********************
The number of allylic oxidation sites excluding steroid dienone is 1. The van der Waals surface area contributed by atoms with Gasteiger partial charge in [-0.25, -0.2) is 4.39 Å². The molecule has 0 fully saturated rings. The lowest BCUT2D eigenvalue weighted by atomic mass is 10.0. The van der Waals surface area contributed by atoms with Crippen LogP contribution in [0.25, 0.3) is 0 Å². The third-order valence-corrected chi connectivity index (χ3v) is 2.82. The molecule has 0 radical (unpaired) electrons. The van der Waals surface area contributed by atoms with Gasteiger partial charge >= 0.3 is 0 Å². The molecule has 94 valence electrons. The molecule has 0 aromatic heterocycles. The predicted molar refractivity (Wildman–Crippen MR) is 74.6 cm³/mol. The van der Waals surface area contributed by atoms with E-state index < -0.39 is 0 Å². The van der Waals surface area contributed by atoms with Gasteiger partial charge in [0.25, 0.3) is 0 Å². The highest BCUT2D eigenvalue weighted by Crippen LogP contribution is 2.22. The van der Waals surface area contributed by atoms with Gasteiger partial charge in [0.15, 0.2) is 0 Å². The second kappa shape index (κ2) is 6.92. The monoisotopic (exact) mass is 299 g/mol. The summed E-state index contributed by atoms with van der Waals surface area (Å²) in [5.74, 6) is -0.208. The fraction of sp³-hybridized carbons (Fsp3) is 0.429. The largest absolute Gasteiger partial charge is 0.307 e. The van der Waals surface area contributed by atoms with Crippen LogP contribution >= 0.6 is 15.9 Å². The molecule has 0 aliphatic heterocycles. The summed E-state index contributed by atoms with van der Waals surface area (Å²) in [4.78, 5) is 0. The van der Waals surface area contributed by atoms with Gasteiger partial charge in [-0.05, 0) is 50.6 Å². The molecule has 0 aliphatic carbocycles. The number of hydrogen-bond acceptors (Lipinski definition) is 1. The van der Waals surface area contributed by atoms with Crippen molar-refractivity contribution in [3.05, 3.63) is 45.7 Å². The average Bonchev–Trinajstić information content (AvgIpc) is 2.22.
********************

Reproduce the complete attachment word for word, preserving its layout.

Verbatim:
The number of allylic oxidation sites excluding steroid dienone is 1. The van der Waals surface area contributed by atoms with Gasteiger partial charge in [-0.25, -0.2) is 4.39 Å². The molecule has 0 fully saturated rings. The lowest BCUT2D eigenvalue weighted by atomic mass is 10.0. The van der Waals surface area contributed by atoms with Crippen LogP contribution in [0.25, 0.3) is 0 Å². The third-order valence-corrected chi connectivity index (χ3v) is 2.82. The molecule has 0 radical (unpaired) electrons. The van der Waals surface area contributed by atoms with Gasteiger partial charge >= 0.3 is 0 Å². The molecule has 94 valence electrons. The molecule has 0 aromatic heterocycles. The predicted molar refractivity (Wildman–Crippen MR) is 74.6 cm³/mol. The van der Waals surface area contributed by atoms with E-state index < -0.39 is 0 Å². The van der Waals surface area contributed by atoms with Gasteiger partial charge in [0.25, 0.3) is 0 Å². The highest BCUT2D eigenvalue weighted by Crippen LogP contribution is 2.22. The van der Waals surface area contributed by atoms with Gasteiger partial charge in [0.15, 0.2) is 0 Å². The second kappa shape index (κ2) is 6.92. The monoisotopic (exact) mass is 299 g/mol. The summed E-state index contributed by atoms with van der Waals surface area (Å²) in [5.74, 6) is -0.208. The fraction of sp³-hybridized carbons (Fsp3) is 0.429. The largest absolute Gasteiger partial charge is 0.307 e. The van der Waals surface area contributed by atoms with Crippen LogP contribution >= 0.6 is 15.9 Å². The molecule has 0 aliphatic heterocycles. The summed E-state index contributed by atoms with van der Waals surface area (Å²) in [4.78, 5) is 0. The van der Waals surface area contributed by atoms with Gasteiger partial charge in [-0.05, 0) is 50.6 Å². The molecule has 0 aliphatic carbocycles. The number of hydrogen-bond acceptors (Lipinski definition) is 1. The van der Waals surface area contributed by atoms with Crippen molar-refractivity contribution in [3.05, 3.63) is 45.7 Å². The average Bonchev–Trinajstić information content (AvgIpc) is 2.22.